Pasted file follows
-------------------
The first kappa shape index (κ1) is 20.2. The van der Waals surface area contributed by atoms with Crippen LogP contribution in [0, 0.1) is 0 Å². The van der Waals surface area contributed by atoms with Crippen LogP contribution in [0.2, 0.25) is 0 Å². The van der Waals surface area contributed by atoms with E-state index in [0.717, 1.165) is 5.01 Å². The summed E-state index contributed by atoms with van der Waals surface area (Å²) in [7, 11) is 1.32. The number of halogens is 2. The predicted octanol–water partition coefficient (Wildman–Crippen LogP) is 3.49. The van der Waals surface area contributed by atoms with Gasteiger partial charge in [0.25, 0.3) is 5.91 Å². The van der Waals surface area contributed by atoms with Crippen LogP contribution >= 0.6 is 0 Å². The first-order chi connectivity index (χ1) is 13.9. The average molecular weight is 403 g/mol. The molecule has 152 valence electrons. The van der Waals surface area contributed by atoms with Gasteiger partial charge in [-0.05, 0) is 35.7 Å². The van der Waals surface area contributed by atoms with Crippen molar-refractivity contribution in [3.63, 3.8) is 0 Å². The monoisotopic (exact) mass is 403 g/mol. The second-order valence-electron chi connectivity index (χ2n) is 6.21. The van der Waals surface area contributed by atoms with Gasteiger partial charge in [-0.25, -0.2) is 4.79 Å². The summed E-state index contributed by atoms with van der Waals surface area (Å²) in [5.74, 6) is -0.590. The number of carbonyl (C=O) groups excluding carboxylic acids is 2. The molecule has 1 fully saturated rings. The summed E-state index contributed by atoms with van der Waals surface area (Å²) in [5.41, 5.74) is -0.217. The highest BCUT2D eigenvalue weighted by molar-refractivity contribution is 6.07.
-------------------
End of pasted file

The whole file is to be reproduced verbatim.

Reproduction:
The first kappa shape index (κ1) is 20.2. The van der Waals surface area contributed by atoms with Crippen LogP contribution in [0, 0.1) is 0 Å². The van der Waals surface area contributed by atoms with Crippen LogP contribution in [0.2, 0.25) is 0 Å². The van der Waals surface area contributed by atoms with E-state index in [0.717, 1.165) is 5.01 Å². The summed E-state index contributed by atoms with van der Waals surface area (Å²) in [7, 11) is 1.32. The number of halogens is 2. The predicted octanol–water partition coefficient (Wildman–Crippen LogP) is 3.49. The van der Waals surface area contributed by atoms with Gasteiger partial charge in [0.25, 0.3) is 5.91 Å². The van der Waals surface area contributed by atoms with Crippen LogP contribution >= 0.6 is 0 Å². The first-order chi connectivity index (χ1) is 13.9. The average molecular weight is 403 g/mol. The molecule has 152 valence electrons. The van der Waals surface area contributed by atoms with Gasteiger partial charge in [-0.05, 0) is 35.7 Å². The van der Waals surface area contributed by atoms with Crippen molar-refractivity contribution in [3.63, 3.8) is 0 Å². The monoisotopic (exact) mass is 403 g/mol. The second-order valence-electron chi connectivity index (χ2n) is 6.21. The van der Waals surface area contributed by atoms with Gasteiger partial charge in [-0.25, -0.2) is 4.79 Å². The summed E-state index contributed by atoms with van der Waals surface area (Å²) in [5.74, 6) is -0.590. The number of carbonyl (C=O) groups excluding carboxylic acids is 2. The molecule has 1 fully saturated rings. The summed E-state index contributed by atoms with van der Waals surface area (Å²) in [5.41, 5.74) is -0.217. The highest BCUT2D eigenvalue weighted by molar-refractivity contribution is 6.07.